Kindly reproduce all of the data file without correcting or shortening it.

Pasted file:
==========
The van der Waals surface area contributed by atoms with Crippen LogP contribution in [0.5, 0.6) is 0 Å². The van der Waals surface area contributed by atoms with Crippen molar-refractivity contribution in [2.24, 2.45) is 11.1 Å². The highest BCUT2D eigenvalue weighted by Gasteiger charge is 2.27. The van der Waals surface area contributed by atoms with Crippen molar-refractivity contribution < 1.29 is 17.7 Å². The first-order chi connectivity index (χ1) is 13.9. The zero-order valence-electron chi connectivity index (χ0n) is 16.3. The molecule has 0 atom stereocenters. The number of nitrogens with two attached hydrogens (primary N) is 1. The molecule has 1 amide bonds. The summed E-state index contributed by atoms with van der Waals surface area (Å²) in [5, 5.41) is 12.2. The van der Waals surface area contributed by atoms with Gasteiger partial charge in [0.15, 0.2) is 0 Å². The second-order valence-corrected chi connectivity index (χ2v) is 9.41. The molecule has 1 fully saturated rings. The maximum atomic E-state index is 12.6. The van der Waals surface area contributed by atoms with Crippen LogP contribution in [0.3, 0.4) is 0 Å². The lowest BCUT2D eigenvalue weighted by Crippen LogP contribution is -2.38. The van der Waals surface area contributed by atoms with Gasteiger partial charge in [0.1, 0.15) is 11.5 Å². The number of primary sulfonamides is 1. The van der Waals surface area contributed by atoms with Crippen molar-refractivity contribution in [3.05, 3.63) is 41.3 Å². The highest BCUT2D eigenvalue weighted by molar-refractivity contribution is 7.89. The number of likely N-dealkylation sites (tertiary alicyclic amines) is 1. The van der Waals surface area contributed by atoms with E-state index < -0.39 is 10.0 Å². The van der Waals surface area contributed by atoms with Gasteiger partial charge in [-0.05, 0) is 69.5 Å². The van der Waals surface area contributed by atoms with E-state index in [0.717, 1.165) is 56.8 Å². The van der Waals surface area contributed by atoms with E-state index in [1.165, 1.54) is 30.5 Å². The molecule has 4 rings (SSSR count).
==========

The van der Waals surface area contributed by atoms with Crippen LogP contribution in [0.5, 0.6) is 0 Å². The van der Waals surface area contributed by atoms with Crippen molar-refractivity contribution in [2.24, 2.45) is 11.1 Å². The highest BCUT2D eigenvalue weighted by Gasteiger charge is 2.27. The van der Waals surface area contributed by atoms with Crippen molar-refractivity contribution < 1.29 is 17.7 Å². The first-order chi connectivity index (χ1) is 13.9. The zero-order valence-electron chi connectivity index (χ0n) is 16.3. The molecule has 0 atom stereocenters. The number of nitrogens with two attached hydrogens (primary N) is 1. The molecule has 1 amide bonds. The summed E-state index contributed by atoms with van der Waals surface area (Å²) in [5, 5.41) is 12.2. The van der Waals surface area contributed by atoms with Gasteiger partial charge in [0.15, 0.2) is 0 Å². The second-order valence-corrected chi connectivity index (χ2v) is 9.41. The molecule has 1 fully saturated rings. The maximum atomic E-state index is 12.6. The van der Waals surface area contributed by atoms with Crippen LogP contribution in [0.3, 0.4) is 0 Å². The lowest BCUT2D eigenvalue weighted by Crippen LogP contribution is -2.38. The van der Waals surface area contributed by atoms with Gasteiger partial charge in [0.1, 0.15) is 11.5 Å². The number of primary sulfonamides is 1. The van der Waals surface area contributed by atoms with Crippen molar-refractivity contribution in [3.05, 3.63) is 41.3 Å². The highest BCUT2D eigenvalue weighted by molar-refractivity contribution is 7.89. The number of likely N-dealkylation sites (tertiary alicyclic amines) is 1. The van der Waals surface area contributed by atoms with E-state index < -0.39 is 10.0 Å². The van der Waals surface area contributed by atoms with Gasteiger partial charge in [-0.05, 0) is 69.5 Å². The van der Waals surface area contributed by atoms with E-state index in [0.717, 1.165) is 56.8 Å². The van der Waals surface area contributed by atoms with E-state index in [1.165, 1.54) is 30.5 Å². The molecule has 4 rings (SSSR count).